If nine out of ten Americans believe that marijuana should be legal for adults—and according to a Pew Research poll conducted in April, they do—this begs an obvious question: Why hasn’t Congress passed federal marijuana legalization?
The country’s closest brush with national cannabis reform was last December, when the House of Representatives for the first time approved a legalization bill with a floor vote. As expected, the milestone was symbolic: The Marijuana Opportunity, Reinvestment, and Expungement Act (or MORE Act) did not receive a hearing in then-Majority Leader Mitch McConnell’s Senate. (The fact that its sponsor was then-Senator Kamala Harris (D-California), the vice-president elect, probably didn’t help.)
With Democrats in charge of both houses of Congress and the White House—and with Majority Leader Chuck Schumer an avowed legalization supporter, will things be any different, or better? On Friday, House Democrats on Friday reintroduced the MORE Act, which would remove cannabis from the federal Controlled Substances Act, wipe certain marijuana-related offenses from individuals’ criminal records, and steer money towards individuals and communities hurt by the War on Drugs.
But this time around, there are competing visions for how to legalize cannabis on Capitol Hill—including one business-friendly legalization bill sponsored by House Republicans. If a split Senate balks at a progressive vision for marijuana legalization, and if President Joe Biden is uncomfortable with progressive politics generally, could a moderate version pushed by Republicans—and supported by the marijuana industry—be an acceptable compromise?
One competitor for the MORE Act is what’s called the “Common Sense Cannabis Reform For Veterans, Small Businesses, and Medical Professionals Act.” Sponsored by Ohio Rep. Dave Joyce and Alaska Rep. Don Young—both Republicans—the bill does some of what the MORE Act would do, with one very critical difference: it omits the reinvestment and opportunity elements.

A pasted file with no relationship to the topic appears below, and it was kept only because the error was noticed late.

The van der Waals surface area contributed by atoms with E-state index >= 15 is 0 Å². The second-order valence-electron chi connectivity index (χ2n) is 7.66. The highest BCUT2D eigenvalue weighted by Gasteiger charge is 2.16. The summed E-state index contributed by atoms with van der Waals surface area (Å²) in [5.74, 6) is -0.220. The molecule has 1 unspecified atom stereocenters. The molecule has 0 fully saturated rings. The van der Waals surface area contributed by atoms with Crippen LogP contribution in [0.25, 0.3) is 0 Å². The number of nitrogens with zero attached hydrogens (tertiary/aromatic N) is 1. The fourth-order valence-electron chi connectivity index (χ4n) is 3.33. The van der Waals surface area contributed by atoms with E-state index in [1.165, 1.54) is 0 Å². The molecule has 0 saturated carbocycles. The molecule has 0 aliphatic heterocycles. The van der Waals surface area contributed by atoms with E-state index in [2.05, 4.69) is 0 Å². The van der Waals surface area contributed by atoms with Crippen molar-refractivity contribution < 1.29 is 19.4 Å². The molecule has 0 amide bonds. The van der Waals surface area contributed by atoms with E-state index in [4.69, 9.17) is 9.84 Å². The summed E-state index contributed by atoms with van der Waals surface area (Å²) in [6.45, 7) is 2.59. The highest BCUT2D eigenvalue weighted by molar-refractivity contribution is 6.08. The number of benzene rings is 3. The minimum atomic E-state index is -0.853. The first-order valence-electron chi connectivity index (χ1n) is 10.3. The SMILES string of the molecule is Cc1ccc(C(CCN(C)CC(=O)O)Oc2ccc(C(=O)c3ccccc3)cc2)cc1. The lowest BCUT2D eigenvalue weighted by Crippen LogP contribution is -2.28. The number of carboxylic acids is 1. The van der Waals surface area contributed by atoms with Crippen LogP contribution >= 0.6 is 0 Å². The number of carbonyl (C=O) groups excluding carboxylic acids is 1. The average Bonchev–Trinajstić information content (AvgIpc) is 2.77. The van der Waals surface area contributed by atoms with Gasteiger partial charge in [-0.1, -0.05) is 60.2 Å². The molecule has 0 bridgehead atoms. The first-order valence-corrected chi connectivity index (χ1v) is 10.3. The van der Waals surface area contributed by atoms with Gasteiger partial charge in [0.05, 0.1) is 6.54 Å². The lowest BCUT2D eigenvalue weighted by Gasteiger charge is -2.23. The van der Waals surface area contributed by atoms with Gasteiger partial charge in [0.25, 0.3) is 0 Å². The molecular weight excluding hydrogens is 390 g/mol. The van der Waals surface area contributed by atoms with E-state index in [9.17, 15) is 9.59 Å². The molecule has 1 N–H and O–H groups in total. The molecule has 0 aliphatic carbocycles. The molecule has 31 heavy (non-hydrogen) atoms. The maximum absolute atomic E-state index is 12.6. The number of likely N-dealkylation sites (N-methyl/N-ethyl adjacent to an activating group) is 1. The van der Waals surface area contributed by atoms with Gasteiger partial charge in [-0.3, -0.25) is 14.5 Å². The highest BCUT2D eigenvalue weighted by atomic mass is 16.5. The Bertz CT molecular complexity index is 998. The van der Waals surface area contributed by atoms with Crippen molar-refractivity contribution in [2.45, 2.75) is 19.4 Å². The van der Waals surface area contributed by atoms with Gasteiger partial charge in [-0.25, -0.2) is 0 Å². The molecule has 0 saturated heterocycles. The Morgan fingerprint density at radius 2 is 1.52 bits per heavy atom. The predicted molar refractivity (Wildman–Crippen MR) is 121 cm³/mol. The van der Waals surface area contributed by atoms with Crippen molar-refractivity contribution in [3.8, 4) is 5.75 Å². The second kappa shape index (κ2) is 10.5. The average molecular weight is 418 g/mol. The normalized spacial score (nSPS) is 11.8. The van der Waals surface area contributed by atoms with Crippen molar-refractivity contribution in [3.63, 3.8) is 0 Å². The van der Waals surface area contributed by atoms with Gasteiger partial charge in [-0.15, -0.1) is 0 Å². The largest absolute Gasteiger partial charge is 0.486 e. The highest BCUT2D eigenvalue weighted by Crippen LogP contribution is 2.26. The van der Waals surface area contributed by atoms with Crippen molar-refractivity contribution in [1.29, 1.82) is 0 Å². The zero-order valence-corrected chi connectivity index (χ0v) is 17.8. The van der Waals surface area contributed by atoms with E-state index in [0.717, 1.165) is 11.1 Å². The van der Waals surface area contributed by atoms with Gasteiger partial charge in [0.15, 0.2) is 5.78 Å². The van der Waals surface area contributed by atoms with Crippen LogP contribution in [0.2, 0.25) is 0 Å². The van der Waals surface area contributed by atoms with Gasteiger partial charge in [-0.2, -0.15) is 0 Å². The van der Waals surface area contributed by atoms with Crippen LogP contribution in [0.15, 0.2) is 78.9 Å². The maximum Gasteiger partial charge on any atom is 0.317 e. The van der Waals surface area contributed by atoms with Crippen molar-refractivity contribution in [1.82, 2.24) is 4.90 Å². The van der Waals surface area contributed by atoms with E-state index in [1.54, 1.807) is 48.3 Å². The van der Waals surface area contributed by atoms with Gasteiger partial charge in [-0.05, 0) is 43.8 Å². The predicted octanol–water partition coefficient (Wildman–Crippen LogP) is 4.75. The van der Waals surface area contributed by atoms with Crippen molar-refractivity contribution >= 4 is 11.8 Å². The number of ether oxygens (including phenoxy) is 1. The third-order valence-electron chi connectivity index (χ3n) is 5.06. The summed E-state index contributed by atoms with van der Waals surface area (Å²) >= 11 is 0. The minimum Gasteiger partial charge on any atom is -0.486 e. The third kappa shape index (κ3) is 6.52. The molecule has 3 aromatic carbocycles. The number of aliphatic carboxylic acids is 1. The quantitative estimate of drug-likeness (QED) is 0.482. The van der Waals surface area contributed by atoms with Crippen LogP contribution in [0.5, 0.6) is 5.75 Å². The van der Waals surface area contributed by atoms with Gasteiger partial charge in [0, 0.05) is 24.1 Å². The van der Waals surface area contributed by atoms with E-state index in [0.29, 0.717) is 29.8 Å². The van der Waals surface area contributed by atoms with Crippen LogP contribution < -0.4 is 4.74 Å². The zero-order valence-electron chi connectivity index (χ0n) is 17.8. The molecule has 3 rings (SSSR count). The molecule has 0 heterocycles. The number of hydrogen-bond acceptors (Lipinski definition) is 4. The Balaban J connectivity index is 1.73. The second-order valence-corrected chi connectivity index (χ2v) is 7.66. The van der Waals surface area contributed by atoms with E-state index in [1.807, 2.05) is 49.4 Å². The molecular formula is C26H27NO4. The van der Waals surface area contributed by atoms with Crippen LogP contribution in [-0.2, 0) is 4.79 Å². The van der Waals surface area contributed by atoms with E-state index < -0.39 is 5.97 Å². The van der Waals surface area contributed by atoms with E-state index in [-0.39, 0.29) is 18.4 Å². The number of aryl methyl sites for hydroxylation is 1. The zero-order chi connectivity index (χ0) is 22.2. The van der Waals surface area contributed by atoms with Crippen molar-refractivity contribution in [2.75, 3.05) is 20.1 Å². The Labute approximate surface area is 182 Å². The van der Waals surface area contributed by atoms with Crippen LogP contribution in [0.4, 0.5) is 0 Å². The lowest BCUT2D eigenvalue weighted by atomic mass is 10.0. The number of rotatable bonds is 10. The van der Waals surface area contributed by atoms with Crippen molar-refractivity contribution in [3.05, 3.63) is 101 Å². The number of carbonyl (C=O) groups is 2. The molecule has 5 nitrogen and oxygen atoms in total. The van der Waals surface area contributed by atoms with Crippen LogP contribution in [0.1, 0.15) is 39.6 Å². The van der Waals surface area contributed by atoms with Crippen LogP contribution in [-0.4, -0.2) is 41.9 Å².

Instead, the bill legalizes interstate cannabis commerce, encourages medical cannabis research, and creates access for military veterans. Regulations for a nationwide marijuana industry would be the responsibility of the Food and Drug Administration and the Treasury Department, which would have to issue federal direction within one year of passage.
For all these reasons, pro-cannabis business lobbies in Washington warmly received the Republican-led legalization effort.
There are more differences between the two bills, on important points like taxation and research as well as social-justice reform. But who cares what’s in a bill if it never becomes a law?
If the MORE Act’s sponsors want to do anything beyond making another superficial statement, they’ll need help from Republicans—and lots of it. Passing the MORE Act in the Senate, where arcane rules require at least 60 votes in order to pass most substantive legislation, will require support from ten Senate Republicans as well as every Democrat. And given that several Senate Democrats have already voiced opposition to legalization, barring some significant shift in Capitol Hill dynamics, this seems unlikely.
This gives Joyce and Young’s Republican legalization proposal some new life. This would be true even if President Joe Biden, the Democratic Party’s de-facto leader, hadn’t registered profound reluctance to substantive shifts in marijuana policy. (According to an April press briefing from White House press secretary Jen Psaki, Biden wants to move cannabis to Schedule II, a half-step that would wreck the cannabis industry as it’s presently organized.)
The current MORE Act is even more progressive than the version passed by Congress last winter. That could be a real liability among Republicans in both houses of Congress. Only five Republicans signed onto the MORE Act in December—and 168 members of the House voted against it. In other words, if the MORE Act had the same support in the Senate as it did in the House, the MORE Act would fail.
It may be some months before either bill gets a hearing. If leery senators can’t get behind the MORE Act for whatever reason—it’s too woke, it’s too Democratic—an alternative that accomplishes many of the same goals may become an attractive compromise, especially if it actually stands a chance at passing. After all, that’s what the people want.